Welcome to my notebook

When I first arrived at college, I didn't know how to program. I'd never written a single line of code. During my first semester, I enrolled in a course called "Introduction to Programming" I arrived at the lecture hall the first day of class, made my way to the only remaining seat in the entire auditorium. I introduced myself to the students sitting next to me, and asked them if they were beginners too. Their response surprised me. As it turned out, I was the only one of us who had never written a program before. I was in disbelief.

This class is called 'Introduction to Programming'. Why are you guys even taking this class? I inquired. It sounds to me like you've already received an 'Introduction to Programming' somewhere else beforehand...

Yeah it's definitely confusing... sympathized another student, Usually students are introduced to programming in a different class: "Fundamentals of Computation". If you're new at this, you should probably take it first.

Now, I know for cetain this wasn't mentioned in my orientation, but then again, there was no reason for it to have been: I didn't enter USC as a computer science student. If I had, I might have registered for the right class, but here I am instead, sitting in a class full of students who, from the sound of it, aren't exactly beginners. I opened my laptop and navigated to USC's course registration page. I hunted for the course I'd just been recommended to switch into. When I went to confirm the the change in registration, an error message popped up on my screen. The transfer didn't go through.

To my dismay, I found that every section of the course had already filled up. It was too late, there was no room left for another student. I'd just have to take this class instead. My shoulders sank into my chair, defeated. I was out of luck.

What am I getting myself into? I worried as I sat there, looking around the room, feeling a looming sense of dread. I closed my eyes, took a deep breath, and looked back up. The professor has just arrived. He made his way to the center of the room, and turned on the projector. The booming roar of the crowd fell to a hush murmur.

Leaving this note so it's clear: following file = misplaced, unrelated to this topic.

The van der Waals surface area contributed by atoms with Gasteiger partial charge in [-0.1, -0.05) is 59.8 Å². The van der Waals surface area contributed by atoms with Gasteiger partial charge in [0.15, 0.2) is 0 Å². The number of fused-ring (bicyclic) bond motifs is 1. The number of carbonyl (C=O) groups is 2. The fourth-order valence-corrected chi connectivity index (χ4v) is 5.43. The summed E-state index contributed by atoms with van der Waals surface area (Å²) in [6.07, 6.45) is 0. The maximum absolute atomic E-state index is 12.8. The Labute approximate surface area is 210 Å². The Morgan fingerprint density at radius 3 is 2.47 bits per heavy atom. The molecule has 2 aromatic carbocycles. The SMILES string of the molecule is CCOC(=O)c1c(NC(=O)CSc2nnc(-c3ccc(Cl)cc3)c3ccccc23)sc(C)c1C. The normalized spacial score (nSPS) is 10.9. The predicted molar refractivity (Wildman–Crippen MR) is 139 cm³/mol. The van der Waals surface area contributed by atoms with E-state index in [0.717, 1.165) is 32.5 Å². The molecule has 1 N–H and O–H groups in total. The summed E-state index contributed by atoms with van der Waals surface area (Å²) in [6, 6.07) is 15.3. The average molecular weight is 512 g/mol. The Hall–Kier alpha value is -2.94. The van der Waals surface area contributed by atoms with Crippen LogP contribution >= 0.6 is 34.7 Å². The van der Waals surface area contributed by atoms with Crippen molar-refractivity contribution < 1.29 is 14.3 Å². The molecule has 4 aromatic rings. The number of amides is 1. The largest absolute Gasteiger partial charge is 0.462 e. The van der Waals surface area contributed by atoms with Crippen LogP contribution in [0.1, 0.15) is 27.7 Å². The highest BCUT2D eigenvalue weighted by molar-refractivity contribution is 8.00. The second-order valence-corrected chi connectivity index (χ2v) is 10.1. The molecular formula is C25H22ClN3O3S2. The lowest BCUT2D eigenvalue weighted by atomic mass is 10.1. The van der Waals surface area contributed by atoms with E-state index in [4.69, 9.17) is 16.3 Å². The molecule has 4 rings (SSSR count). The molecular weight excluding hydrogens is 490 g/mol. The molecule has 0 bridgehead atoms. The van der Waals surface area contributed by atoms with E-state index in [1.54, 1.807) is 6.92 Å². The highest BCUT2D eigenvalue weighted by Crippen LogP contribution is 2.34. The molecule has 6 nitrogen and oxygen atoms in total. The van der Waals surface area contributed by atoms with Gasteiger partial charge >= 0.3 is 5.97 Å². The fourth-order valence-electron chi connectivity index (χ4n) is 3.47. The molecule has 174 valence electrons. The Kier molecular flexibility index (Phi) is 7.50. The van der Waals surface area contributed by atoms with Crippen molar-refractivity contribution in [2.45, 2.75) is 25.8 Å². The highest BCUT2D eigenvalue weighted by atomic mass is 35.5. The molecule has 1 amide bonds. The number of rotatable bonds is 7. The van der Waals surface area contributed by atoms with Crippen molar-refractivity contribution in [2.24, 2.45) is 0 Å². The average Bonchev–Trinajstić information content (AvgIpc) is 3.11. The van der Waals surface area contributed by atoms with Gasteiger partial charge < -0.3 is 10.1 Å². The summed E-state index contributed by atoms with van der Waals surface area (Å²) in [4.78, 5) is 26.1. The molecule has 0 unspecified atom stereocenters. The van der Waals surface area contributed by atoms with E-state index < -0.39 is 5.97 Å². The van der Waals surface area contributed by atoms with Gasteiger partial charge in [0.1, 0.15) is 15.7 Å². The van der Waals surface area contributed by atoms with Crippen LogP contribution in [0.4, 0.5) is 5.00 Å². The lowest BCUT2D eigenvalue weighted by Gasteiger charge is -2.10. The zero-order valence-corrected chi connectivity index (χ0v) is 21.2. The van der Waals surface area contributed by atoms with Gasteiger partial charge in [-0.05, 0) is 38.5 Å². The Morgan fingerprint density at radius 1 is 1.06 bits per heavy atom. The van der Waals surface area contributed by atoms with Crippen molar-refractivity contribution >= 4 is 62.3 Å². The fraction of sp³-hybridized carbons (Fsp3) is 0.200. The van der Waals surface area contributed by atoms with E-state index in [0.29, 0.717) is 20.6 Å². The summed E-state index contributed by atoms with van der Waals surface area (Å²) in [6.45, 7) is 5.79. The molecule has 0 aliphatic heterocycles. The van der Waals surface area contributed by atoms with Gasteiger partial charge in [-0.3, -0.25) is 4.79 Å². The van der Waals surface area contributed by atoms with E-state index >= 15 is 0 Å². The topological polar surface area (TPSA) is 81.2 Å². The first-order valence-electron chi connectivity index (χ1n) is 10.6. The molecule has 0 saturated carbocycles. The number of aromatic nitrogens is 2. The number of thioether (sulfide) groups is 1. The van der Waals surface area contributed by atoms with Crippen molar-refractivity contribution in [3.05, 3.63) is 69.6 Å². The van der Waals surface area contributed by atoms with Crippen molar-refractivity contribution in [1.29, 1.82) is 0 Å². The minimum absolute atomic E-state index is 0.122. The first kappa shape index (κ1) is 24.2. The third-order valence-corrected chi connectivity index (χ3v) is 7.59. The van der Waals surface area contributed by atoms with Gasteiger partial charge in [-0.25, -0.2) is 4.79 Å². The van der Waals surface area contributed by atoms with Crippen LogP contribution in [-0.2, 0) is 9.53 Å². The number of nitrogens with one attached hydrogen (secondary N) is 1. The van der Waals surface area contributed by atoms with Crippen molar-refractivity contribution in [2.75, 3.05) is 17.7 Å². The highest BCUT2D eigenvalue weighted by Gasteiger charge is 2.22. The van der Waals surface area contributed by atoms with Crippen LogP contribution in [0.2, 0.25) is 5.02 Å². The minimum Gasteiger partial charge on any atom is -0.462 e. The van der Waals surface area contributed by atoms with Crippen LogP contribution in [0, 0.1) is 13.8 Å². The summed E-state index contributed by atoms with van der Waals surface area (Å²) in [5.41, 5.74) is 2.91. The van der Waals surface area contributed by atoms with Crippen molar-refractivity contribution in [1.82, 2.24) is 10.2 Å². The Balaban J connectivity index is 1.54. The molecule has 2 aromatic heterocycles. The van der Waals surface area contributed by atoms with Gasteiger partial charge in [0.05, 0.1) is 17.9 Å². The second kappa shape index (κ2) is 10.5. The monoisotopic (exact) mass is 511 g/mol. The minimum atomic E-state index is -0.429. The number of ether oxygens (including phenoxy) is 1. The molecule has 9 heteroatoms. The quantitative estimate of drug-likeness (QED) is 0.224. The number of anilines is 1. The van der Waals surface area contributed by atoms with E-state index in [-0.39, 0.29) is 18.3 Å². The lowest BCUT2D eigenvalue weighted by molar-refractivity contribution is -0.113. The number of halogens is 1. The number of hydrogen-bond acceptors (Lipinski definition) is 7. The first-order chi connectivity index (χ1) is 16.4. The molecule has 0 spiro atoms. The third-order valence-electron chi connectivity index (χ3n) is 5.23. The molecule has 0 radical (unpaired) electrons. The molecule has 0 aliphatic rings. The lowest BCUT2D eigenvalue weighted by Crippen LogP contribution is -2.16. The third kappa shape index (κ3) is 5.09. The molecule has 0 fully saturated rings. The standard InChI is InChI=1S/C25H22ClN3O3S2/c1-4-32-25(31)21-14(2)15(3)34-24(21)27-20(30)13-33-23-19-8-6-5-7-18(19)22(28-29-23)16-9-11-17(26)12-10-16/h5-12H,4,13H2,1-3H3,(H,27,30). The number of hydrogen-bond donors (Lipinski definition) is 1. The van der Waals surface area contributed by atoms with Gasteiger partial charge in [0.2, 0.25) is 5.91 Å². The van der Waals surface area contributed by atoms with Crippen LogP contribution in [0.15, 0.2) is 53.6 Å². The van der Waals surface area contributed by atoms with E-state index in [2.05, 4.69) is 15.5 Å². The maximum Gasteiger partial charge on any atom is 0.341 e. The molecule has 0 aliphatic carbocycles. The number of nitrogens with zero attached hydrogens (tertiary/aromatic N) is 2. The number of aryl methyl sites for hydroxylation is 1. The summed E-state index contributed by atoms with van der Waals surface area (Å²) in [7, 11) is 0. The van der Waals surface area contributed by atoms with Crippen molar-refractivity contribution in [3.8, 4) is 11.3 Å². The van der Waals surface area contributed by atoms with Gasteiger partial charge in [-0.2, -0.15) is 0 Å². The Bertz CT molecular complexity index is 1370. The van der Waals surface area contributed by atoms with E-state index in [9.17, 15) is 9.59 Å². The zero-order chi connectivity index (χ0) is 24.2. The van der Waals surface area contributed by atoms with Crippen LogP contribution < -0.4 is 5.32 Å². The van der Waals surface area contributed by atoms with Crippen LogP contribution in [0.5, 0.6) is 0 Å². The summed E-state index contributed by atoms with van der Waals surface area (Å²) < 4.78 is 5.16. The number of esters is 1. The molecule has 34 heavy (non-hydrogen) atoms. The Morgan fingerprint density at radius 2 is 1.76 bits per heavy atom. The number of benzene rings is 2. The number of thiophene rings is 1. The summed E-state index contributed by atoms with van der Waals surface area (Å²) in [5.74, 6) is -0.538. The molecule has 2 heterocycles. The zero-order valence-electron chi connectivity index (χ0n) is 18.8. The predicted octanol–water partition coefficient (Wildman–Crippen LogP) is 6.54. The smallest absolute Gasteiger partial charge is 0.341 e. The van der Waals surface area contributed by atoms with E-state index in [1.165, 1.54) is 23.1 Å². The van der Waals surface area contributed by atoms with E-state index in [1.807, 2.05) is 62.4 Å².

Our first assignment, we were instructed, was to write a program in C, a language that many consider a bit hostile as an introductory language, especially for a beginner who had never programmed. But, for better or worse, at the time I had nothing to compare to. That evening, I made my way across campus, entered the library, opened up my laptop, and and set off to tackle this assignment. I read through the the instructions: First, we needed a terminal so I went to open mine up. When it opened, however, I froze: I'd never used a command line interface before. As I sat there, staring at the cursor, it blinked back at me, almost mockingly. Panic began setting in. I was in way over my head.

The student sitting next to me tapped my shoulder, and introduced himself. He was a senior, who came to the library to work on his capstone assignment, which, as luck would turn out, was for his degree in computer science! He smiled, glanced at my laptop, the empty terminal, the blinking cursor, and looked back to me. With one eyebrow raised, he ventured a guess:

You've never done this before, have you?

I had absolutely no idea what I was doing, this much must have been clear to him. It's probably why he introduced himself in the first place.

Yeah, not a clue... first time... I sighed, and looked down, sheepishly. Thanks for stepping in. I added.

No worries, I remember writing this program. Here, I'll coach you through it. he assured me.

My eyes lit up. I thought it was too good to be true, but sure enough, he sat there with me, and guided me through each step of the assignment. When we reached the finish line. I entered one last arcane incantation into the terminal before me, held my breath, and pressed return.

Two words appeared atop my cursor: hello world

Replaying the process in my head, I struggled to recall everything we'd done. I wasn't sure I'd be able to replicate this procedure. Sure, there was programming, but we also had to compile the program, and execute it as well. It felt so daunting. I turned to him, and sighed.

Do they really expect me to remember all of this? It's so many steps...

He laughed, he definitely had an answer he was ready to give, but he stopped himself. He paused, he looked back down at the laptop, and thought about it for a moment.

I guess you don't really have to remember how to do it. he said, shrugging his shoulders. You just have to remember where you wrote it down.

That advice really stuck with me. With each passing semester, I held onto it as I climbed one rung higher on the ladder of computer science.

A couple years passed by, and I land a job in the computer science department, assisting the professor teaching a course on software development. If you'd told the college freshman sitting in the lecture hall that in just two years time, he'd never believe you. And yet, there I was: directing labs, helping write exams, and holding office hours for students. I never really thought I'd make it that far, especially in so little time.

I never had a chance to thank that senior-year student for the wisdom he gave me in the library that day. Even now, I still pass the advise on to my own students: You just have to remember where you wrote it down.

This is where I wrote it down, and everything I've ever learned since. Welcome to my notebook.

Zsh
macOS
Vi
Java
Python
GPG
Node
Unix
Git
C / C++
SQL
ASCII
CSS
Misc
SSH
AWS
printf
Javascript
URIs and URLs
Homebrew
Microsoft Azure
Php
HTML
Ubuntu
Markdown
Rasberry Pi
Regular Expressions
Ruby
LaTeX
Man
SSL
FFmpeg
Yarn
Sed
Less
Go
Transmission
Mongo
Docker
JSON
Jupyter Notebook
Wolfram Language
Wireshark
Google